Lesson 9

The Contract Manager


The deployment orchestra

To make our storage and controller contracts work together, we now need to make sure that we deploy them in a very specific order.

The reason for this is that some functions in our storage contracts use the onlyController modifier. Therefore, they obviously need to be aware of what address their respective controllers have been uploaded to.

Based on the code, here's what we should do:

  1. Deploy the UserStorage and TweetStorage contracts (as we do now)

  2. Deploy the UserController and TweetController contracts

  3. Get the deployed instances of UserStorage and TweetStorage (so that we can interact with them in our migration files)

  4. Set the controllerAddr in the deployed UserStorage and TweetStorage contracts

Let's do this step by step. The first one is already done, so we'll start by creating a new migration file where we deploy our UserController and TweetController contracts. We can call it 3_deploy_controllers.js.

By using an array inside the deployer.deploy function, we get a resolved promise once they're both done:


After that, we want to get the deployed versions of our storage contracts. We can do this by calling the .deployed() method on the contracts:


Finally, we call the setControllerAddr function on the two storage contracts instances. In order to get the deployed addresses for UserStorage and TweetStorage, we simply type UserStorage.address and TweetStorage.address. The address property becomes available on the contract object after it's been deployed.

This is what the final code should look like:


To see if the deployment works, you can try running truffle test again:

This time, the deployment worked, but all the tests are failing.

Handling errors in tests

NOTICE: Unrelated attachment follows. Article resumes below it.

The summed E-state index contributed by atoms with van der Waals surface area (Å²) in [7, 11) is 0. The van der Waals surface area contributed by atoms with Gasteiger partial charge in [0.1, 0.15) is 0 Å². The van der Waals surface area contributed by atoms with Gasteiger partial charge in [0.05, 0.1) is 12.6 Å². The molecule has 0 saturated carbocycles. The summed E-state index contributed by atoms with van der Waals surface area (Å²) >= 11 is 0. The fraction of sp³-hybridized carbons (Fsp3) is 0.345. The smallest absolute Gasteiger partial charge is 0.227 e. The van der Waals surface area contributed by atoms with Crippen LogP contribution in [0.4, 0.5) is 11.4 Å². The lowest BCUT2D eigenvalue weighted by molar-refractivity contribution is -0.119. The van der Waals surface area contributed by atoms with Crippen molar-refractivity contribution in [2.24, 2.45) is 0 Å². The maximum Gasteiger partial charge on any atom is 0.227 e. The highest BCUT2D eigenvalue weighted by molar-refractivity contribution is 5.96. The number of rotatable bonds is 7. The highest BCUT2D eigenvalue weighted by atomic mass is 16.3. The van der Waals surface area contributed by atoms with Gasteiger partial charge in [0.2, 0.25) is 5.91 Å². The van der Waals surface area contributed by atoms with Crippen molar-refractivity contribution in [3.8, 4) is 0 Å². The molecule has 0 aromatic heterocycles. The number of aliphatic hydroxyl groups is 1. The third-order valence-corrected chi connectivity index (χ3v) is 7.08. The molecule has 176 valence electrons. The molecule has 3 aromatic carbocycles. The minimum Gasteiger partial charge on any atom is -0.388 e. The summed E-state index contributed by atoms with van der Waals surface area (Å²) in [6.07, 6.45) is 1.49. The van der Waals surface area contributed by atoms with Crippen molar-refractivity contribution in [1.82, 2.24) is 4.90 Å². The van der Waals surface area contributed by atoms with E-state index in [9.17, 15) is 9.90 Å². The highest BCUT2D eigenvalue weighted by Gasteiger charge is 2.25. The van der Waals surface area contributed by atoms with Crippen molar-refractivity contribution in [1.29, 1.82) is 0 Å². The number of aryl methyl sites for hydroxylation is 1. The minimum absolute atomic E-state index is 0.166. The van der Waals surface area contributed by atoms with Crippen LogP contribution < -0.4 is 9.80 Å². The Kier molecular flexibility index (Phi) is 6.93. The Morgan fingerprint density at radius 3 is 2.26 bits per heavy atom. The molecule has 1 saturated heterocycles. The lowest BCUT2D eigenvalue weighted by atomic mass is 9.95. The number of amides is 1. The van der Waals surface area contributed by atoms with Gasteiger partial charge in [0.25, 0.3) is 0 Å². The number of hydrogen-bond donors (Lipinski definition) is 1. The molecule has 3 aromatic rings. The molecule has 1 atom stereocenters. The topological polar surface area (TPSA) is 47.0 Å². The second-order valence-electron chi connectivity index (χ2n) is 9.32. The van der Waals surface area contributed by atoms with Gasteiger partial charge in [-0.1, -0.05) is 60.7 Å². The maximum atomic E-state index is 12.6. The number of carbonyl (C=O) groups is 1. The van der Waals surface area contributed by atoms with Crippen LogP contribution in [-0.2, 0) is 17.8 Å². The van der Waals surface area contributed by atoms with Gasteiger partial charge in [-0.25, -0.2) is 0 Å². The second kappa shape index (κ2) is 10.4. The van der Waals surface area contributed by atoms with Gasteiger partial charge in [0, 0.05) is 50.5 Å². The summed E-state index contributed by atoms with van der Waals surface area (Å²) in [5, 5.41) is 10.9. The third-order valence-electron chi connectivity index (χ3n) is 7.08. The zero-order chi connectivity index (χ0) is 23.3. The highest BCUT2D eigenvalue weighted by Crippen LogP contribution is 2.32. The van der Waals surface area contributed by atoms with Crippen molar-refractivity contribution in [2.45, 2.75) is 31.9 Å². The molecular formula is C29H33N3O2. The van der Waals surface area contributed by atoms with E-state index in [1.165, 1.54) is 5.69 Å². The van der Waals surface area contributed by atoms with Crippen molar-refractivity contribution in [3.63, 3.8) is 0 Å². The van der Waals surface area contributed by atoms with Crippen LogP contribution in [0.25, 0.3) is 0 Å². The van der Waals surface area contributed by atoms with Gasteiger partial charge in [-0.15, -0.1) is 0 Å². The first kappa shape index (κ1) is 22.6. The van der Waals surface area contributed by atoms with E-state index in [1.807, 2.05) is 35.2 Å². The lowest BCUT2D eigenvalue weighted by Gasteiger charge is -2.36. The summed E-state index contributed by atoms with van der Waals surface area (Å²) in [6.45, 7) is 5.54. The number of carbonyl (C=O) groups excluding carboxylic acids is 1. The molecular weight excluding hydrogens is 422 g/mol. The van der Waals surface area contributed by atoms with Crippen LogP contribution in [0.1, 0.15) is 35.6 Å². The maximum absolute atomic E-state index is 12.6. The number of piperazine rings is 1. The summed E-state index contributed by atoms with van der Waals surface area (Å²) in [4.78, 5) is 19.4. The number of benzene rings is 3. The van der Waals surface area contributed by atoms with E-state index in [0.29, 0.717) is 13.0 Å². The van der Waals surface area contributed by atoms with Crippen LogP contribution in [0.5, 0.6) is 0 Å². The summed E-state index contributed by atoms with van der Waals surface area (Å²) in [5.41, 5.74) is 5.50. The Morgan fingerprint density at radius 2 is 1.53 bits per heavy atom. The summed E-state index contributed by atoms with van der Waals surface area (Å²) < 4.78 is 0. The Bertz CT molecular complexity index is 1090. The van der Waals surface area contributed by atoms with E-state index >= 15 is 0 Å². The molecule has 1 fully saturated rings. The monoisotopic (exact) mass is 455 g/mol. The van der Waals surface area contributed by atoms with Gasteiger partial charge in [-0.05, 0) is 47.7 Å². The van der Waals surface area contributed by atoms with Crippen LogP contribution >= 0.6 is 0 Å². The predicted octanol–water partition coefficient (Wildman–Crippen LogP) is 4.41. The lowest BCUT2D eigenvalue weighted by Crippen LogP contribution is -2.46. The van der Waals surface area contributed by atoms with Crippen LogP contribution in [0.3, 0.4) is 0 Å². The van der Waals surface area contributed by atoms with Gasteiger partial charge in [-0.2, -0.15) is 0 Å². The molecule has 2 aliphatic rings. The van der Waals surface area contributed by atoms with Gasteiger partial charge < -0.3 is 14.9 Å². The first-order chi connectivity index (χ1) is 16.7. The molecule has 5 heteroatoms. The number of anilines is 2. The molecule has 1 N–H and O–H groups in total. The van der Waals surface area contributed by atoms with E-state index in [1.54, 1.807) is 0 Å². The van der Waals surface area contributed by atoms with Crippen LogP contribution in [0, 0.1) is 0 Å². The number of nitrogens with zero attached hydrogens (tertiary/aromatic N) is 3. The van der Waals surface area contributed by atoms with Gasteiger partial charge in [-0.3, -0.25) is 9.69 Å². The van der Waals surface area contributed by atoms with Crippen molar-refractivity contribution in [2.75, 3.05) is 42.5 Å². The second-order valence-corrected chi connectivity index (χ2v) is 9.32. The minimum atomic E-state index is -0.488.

Believe it or not, not all of our failing tests are actually bad. If a user tries to call createUser or createTweet by calling the storage contract directly for example, we should expect an error, since they're not going through the controller like we want them to.

To test this behaviour, let's create a new test at the very top of test/integration/users.js called "can't create user without controller". For now, we'll just log the returned error message to get an idea of how we can identify it:


Run truffle test and look for the newly added test.

Aha, so it seems like we get an error object containing the string "VM Exception". Not exactly the easiest thing to test, but we can work with it. Let's look for that in our test by creating a function called assertVMException:


Note that if storage.createUser(username) doesn't throw an error, we intentionally make the test fail with assert.fail().

Now we have one test assertion passing at least!

Great! Next up, we want to do the same thing in test/integration/tweets.js.

Before adding the "can't create tweet without controller" test, we'll first remove the before()-part of the test for now. We will re-add the same functionality later by calling the controller instead.


Since we want to use an assertVMException function here too, let's extract it into its own file – that way, we can easily import it into any test in the future. We'll call the file utils.js and place it right in the test folder:


Then we just import the function into users.js and tweets.js:


Run the test again, and you'll see that we now have 2 tests passing!

Adding a contract manager

Since our controllers are supposed to call functions in our storage contracts, they obviously need to know what address these storage contracts are deployed to.

To make this work, we'll build a ContractManager that keeps track of all contracts' addresses.

The functions needed in the contract manager are the following:

  1. Add new key-value records, with a string (ex: "UserStorage") pointing to an address (ex: "0xde0b295669a9fd93d5")

  2. Get an address based on the string key.

  3. Delete the address of a string key.

All these functions should obviously only be available to the owner of the contract, so we'll first of all make our contract inherit from Owned:


Then we simply add three functions (setAddress, getAddress, and deleteAddress), which all use the onlyOwner modifier.


Rethinking our deployment strategy

As we've said earlier, immutability is an important aspect of the Ethereum ecosystem, so it's essential to plan ahead when writing Solidity contracts. This goes for migration files too.

In Truffle, we ideally want to separate our migration files so that we can run just one of them in isolation if some aspect of the code changes.

Some migration files, such as 2_deploy_storage.js will never be run more than once (since that would reset its stored data). When it comes to our controllers however, the best case scenario would be if when we update, say, our UserController, we could run just a single migration file which takes care of replacing our contract, set the new controller address in the storage and updating the contract manager – all in one sweep.